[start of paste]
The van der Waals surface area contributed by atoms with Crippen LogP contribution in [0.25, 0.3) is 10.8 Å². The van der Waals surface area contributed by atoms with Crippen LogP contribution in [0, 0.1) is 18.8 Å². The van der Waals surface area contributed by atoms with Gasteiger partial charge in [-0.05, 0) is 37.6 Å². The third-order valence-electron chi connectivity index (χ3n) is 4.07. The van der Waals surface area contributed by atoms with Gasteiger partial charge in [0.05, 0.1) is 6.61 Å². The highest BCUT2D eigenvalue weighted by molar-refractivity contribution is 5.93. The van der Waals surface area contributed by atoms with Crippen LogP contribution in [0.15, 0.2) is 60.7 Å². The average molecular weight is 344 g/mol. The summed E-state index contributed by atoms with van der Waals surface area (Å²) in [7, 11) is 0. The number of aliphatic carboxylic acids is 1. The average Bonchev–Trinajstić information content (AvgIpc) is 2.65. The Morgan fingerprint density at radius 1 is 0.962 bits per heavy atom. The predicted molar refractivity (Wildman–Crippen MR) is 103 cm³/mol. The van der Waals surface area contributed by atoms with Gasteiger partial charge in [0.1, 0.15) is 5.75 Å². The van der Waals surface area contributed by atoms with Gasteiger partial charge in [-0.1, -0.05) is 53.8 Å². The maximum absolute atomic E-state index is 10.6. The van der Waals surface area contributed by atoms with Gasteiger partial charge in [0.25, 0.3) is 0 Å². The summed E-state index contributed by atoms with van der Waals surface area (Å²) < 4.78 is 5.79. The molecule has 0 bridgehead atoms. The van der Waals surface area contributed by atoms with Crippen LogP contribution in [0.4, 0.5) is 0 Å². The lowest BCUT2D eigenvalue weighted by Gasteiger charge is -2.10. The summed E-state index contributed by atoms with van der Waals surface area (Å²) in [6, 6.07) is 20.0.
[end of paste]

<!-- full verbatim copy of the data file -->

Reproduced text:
The van der Waals surface area contributed by atoms with Crippen LogP contribution in [0.25, 0.3) is 10.8 Å². The van der Waals surface area contributed by atoms with Crippen LogP contribution in [0, 0.1) is 18.8 Å². The van der Waals surface area contributed by atoms with Gasteiger partial charge in [-0.05, 0) is 37.6 Å². The third-order valence-electron chi connectivity index (χ3n) is 4.07. The van der Waals surface area contributed by atoms with Gasteiger partial charge in [0.05, 0.1) is 6.61 Å². The highest BCUT2D eigenvalue weighted by molar-refractivity contribution is 5.93. The van der Waals surface area contributed by atoms with Crippen LogP contribution in [0.15, 0.2) is 60.7 Å². The average molecular weight is 344 g/mol. The summed E-state index contributed by atoms with van der Waals surface area (Å²) in [7, 11) is 0. The number of aliphatic carboxylic acids is 1. The average Bonchev–Trinajstić information content (AvgIpc) is 2.65. The Morgan fingerprint density at radius 1 is 0.962 bits per heavy atom. The predicted molar refractivity (Wildman–Crippen MR) is 103 cm³/mol. The van der Waals surface area contributed by atoms with Gasteiger partial charge in [0.1, 0.15) is 5.75 Å². The van der Waals surface area contributed by atoms with Gasteiger partial charge in [-0.1, -0.05) is 53.8 Å². The maximum absolute atomic E-state index is 10.6. The van der Waals surface area contributed by atoms with Gasteiger partial charge in [0.25, 0.3) is 0 Å². The summed E-state index contributed by atoms with van der Waals surface area (Å²) < 4.78 is 5.79. The molecule has 0 bridgehead atoms. The van der Waals surface area contributed by atoms with Crippen LogP contribution in [0.4, 0.5) is 0 Å². The lowest BCUT2D eigenvalue weighted by Gasteiger charge is -2.10. The summed E-state index contributed by atoms with van der Waals surface area (Å²) in [6, 6.07) is 20.0.